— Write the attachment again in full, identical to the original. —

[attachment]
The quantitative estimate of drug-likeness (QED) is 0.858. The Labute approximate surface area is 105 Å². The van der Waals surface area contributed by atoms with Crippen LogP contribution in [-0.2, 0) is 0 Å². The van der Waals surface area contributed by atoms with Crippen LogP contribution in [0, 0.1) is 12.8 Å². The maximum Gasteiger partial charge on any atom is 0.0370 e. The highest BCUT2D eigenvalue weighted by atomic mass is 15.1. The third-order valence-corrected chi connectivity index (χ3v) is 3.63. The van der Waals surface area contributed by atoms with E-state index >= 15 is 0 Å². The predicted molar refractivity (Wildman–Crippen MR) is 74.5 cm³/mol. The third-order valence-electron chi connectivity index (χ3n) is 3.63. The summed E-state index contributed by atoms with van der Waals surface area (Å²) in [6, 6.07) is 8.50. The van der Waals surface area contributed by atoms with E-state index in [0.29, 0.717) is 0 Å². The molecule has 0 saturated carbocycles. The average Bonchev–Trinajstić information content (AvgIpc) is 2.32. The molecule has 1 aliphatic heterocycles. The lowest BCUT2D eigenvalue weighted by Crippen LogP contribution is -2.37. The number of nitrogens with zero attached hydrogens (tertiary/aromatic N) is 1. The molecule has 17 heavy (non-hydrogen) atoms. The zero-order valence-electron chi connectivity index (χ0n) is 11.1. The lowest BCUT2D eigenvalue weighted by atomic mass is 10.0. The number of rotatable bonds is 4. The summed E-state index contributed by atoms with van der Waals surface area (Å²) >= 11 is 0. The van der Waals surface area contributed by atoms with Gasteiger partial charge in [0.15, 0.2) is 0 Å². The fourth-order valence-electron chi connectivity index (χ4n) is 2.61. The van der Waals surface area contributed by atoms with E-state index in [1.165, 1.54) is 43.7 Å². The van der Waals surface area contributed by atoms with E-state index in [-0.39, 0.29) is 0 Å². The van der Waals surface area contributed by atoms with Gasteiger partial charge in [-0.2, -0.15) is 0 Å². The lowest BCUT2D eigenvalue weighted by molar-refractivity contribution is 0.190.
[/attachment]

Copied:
The quantitative estimate of drug-likeness (QED) is 0.858. The Labute approximate surface area is 105 Å². The van der Waals surface area contributed by atoms with Crippen LogP contribution in [-0.2, 0) is 0 Å². The van der Waals surface area contributed by atoms with Crippen LogP contribution in [0, 0.1) is 12.8 Å². The maximum Gasteiger partial charge on any atom is 0.0370 e. The highest BCUT2D eigenvalue weighted by atomic mass is 15.1. The third-order valence-corrected chi connectivity index (χ3v) is 3.63. The van der Waals surface area contributed by atoms with E-state index >= 15 is 0 Å². The predicted molar refractivity (Wildman–Crippen MR) is 74.5 cm³/mol. The third-order valence-electron chi connectivity index (χ3n) is 3.63. The summed E-state index contributed by atoms with van der Waals surface area (Å²) in [6, 6.07) is 8.50. The van der Waals surface area contributed by atoms with E-state index in [0.29, 0.717) is 0 Å². The molecule has 0 saturated carbocycles. The average Bonchev–Trinajstić information content (AvgIpc) is 2.32. The molecule has 1 aliphatic heterocycles. The lowest BCUT2D eigenvalue weighted by Crippen LogP contribution is -2.37. The number of nitrogens with zero attached hydrogens (tertiary/aromatic N) is 1. The molecule has 17 heavy (non-hydrogen) atoms. The zero-order valence-electron chi connectivity index (χ0n) is 11.1. The lowest BCUT2D eigenvalue weighted by atomic mass is 10.0. The number of rotatable bonds is 4. The summed E-state index contributed by atoms with van der Waals surface area (Å²) >= 11 is 0. The van der Waals surface area contributed by atoms with Gasteiger partial charge in [0.15, 0.2) is 0 Å². The fourth-order valence-electron chi connectivity index (χ4n) is 2.61. The van der Waals surface area contributed by atoms with E-state index in [1.165, 1.54) is 43.7 Å². The van der Waals surface area contributed by atoms with E-state index in [-0.39, 0.29) is 0 Å². The van der Waals surface area contributed by atoms with Gasteiger partial charge in [-0.2, -0.15) is 0 Å². The lowest BCUT2D eigenvalue weighted by molar-refractivity contribution is 0.190.